Katherine Díaz Hernández reportedly paddled out into the water to hug a friend when she was struck by lightning and killed in El Salvador.
The 22-year-old, who was hoping to qualify for the Tokyo Olympics later this year, was training near her home at the Pacific coast beach of El Tunco when the freak tragedy occurred.
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Diaz was brought to shore by onlookers, however she couldn't be revived.
Her uncle has since revealed that she had gone to hug a friend when she was struck.
"Katherine came over to hug her, as soon as she finished hugging her, the noise was heard," Beto Diaz, who was in the water, told a newspaper in El Salvador.
"She, the friend, was thrown by the force of the lightning strike too, the board threw me back.
"Katherine died instantly."
Diaz had been training for a global tournament, set to be held in El Salvador, that serves as a qualifying even for this year's Summer Olympic Games.
Surfers in El Salvador are planning to hold a “paddle out” on Tuesday to remember one of the country's top surfers.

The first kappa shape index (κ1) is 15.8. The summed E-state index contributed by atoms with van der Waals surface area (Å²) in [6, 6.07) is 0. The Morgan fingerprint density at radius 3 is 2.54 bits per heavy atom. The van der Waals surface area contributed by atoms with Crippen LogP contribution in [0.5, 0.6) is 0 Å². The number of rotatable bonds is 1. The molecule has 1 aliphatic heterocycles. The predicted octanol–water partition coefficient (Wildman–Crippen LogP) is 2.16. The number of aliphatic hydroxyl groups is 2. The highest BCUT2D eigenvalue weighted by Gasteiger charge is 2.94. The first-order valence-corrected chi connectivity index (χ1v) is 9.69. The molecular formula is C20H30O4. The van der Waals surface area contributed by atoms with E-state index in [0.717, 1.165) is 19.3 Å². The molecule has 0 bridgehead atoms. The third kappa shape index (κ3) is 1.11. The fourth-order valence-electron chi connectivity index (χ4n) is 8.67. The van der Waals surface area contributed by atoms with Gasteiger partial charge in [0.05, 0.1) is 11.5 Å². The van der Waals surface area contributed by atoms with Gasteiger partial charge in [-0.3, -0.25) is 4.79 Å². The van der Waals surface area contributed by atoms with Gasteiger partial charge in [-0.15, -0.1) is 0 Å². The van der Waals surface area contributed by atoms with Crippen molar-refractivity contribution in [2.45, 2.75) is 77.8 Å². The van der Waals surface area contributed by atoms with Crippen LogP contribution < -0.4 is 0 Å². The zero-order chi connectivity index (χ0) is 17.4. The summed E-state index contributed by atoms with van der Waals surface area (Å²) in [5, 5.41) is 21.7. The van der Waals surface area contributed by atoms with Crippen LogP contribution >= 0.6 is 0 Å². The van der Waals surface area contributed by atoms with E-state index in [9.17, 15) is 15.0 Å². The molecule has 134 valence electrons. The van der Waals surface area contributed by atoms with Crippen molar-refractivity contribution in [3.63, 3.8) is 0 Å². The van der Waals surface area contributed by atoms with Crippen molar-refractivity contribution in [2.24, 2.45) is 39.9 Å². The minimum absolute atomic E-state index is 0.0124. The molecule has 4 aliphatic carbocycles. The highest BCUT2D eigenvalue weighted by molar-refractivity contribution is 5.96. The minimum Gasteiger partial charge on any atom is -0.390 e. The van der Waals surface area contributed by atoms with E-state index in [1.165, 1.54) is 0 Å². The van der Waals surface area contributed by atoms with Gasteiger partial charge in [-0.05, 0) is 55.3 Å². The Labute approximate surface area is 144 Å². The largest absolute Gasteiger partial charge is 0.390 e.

Surfers usually sit atop their boards at a distance from shore at paddle outs, and in this case they plan to share memories of Díaz, who participated in international competitions.
Surfing world in shock over Katherine Diaz's death
"Katherine was a girl very passionate about sports, she was very motivated and happy for the event that was approaching," the country's surfing federation (FESASURF) said in a statement.
El Salvador's National Institute for Sport (INDES) said: "We raise a prayer for the eternal rest of her soul and we express our most sincere condolences to her family."
The International Surfing Association added: "Katherine embodied the joy and energy that make surfing so special and dear to us all, as a global ambassador of the sport.
"She excelled at the international competition level, representing her country with pride at both the ISA World Surfing Games and ISA World Junior Surfing Championship.
"We send our heartfelt condolences to Katherine's family, the surfers of El Salvador, and to all those in the international surfing community whose lives she touched."
Diaz started surfing at the age of nine, and was also well known in El Tunco for her skills as a chef.
Yamil Bukele, the president of the Salvadoran Sports Institute, wrote: “I greatly regret this death, and I join in the family's pain.”
Her brother Bamba Diaz has also posted several tributes.
“Sister we will always carry you in our hearts,” he wrote.
“God decided to take you now. We already miss you. Love forever.”
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